As the biomass resource we assume waste wood, straw, manure from agricultural farms and a land area available for energy plantation.



Wood and straw potential can be estimated from recent numbers of wood and grain production. For the estimate of energy plantation we used Slovak experience with experimental plantation of Salix viminalis. Weight gain up to 15 t/ha/yr of dry matter can be expected (30 t/ha/yr fresh matter) with the density 10 000 cuttings per ha.


Wood, straw and energy plantation potential for Slovakia.


Mil. ton/yr.


Fuel wood + waste wood from forestry (fresh)



Straw (1/3 out of 3 mil. tonnes of grain production per year)



Straw from rape seed production (40.000 ha * 4 t/ha) dry



Energy plantation (400.000 ha) dry matter of Salix viminalis







Energy content used for this estimate:

fresh wood - 10 GJ/ton

dry wood – 15 GJ/ton

straw – 14,2 GJ/ton

rape seed straw - 18 GJ/t



For the estimation of biogas potential we can use the numbers of animals (cattle, pigs and poultry) and derive biogas production in m3. From this the heat and power production can be estimated according to domestic experiences with this technology.


Biogas potential for Slovakia.


Total stock

Annual manure production

Annual electricity production

Annual heat production

Cattle (500 kg)

1 mil.

10 mil. Ton

300 mil. KWh

2 PJ

Pigs  (150 kg)

2 mil.

6 mil. Ton

180 mil. kWh

1,2 PJ


12 mil.

0,36 mil. Ton

12 mil. kWh

0,08 PJ




492 mil. kWh

3,3 PJ


Data are based on results from biogas facility in Batka. Inputs for this facility are following:


Average manure production: 149,3 t/day

Average biogas production: 2587,5 m3/d  (63,5 % CH4)

Average power production: 4485,9 kWh/d

Average heat production: 29,1 GJ/d.





Geothermal energy is used in Slovakia for several decades. Present utilisation is around 1,2 PJ per year. Main use is for heating purposes (swimming pools, agriculture). Just recently geothermal energy was introduced for heating apartment houses and also for power production. The total potential for this source is almost inexhaustible and theoretically could cover all our energy needs. However for the purpose of this study only governmental estimate of „practically available potential“ is used. According to this source the utilisation of 22,68 PJ/yr. until the year 2010 can be achieved. It should be noted that huge potential of geothermal energy could be used by means of heat pumps.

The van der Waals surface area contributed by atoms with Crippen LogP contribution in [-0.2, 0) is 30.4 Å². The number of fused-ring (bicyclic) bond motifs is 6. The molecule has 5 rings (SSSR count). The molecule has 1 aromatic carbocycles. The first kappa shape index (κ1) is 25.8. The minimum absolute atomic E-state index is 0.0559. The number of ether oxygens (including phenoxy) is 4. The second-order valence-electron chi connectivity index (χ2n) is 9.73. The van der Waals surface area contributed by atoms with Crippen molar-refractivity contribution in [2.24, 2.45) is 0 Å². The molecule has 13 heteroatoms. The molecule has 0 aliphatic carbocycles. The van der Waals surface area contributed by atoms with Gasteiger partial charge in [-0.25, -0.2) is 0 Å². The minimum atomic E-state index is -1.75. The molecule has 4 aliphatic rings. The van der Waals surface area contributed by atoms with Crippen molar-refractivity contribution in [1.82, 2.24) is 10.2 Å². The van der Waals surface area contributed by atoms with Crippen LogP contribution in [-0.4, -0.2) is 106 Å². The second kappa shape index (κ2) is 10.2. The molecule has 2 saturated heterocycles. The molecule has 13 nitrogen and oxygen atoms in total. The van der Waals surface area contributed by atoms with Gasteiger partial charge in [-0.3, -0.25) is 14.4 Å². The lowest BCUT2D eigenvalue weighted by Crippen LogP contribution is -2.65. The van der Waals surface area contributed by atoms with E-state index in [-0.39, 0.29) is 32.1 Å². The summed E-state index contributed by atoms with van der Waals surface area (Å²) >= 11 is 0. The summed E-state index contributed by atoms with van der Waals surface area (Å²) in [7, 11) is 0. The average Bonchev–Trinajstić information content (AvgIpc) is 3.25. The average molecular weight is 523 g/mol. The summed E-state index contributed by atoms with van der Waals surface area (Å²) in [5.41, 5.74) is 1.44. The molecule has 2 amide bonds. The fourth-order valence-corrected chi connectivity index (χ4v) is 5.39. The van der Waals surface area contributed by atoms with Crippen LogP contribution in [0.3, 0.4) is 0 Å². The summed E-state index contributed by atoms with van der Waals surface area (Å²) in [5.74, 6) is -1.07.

Geothermal potential for the heat production - 22,68 PJ/year.





Solar energy can cover all our energy needs. Utilisation of solar collectors and passive solar energy use are the most cost effective ways and are becoming more and more popular in Slovakia. These technologies can substitute huge part of our needs for heating and warm water preparation. Despite some financial restrains today, photovoltaic can also be considered as the important source of electricity in the short term.





Taking into account average typical performance of solar collector for heat production of 350 kWh/yr/m2 or 1,26 GJ/yr/m2 we can estimate that using 10 m2 per person or utilising 50 mil. m2 of solar collector area we can achieve the heat production of 63,0 PJ per year. Despite the fact that such an area seems to be very large it should be noticed that for the energy needs combination with e.g. heat pumps (geothermal energy) is also available what can lead to the reduction of collector area. Nevertheless 10 m2 per person can be achieved by the utilisation of roofs of the recent buildings. Constructing large solar collector fields for centralised heating systems could be considered as an alternative to placing of collectors on roofs.


Solar thermal potential for the heat production - 63 PJ/year.





Electricity produced by photovoltaics is becoming widely accepted as the major source of power in the future. Nevertheless here it is considered as the additional source to the easy and fast achievable potential like wind and biogas. It is assumed that price advantage of these sources will lead to the full utilisation of their potential as estimated above. For the Slovak electricity needs it is estimated that 15 TWh/year should be covered by photovoltaics. Size of 100 mil. m2 seems to be sufficient for the production of this amount of electricity. This PV area is based on the average power production of typical PVs on the market today. For the average solar irradiation in Slovakia a typical PV system can produce 150 kWh per year per m2.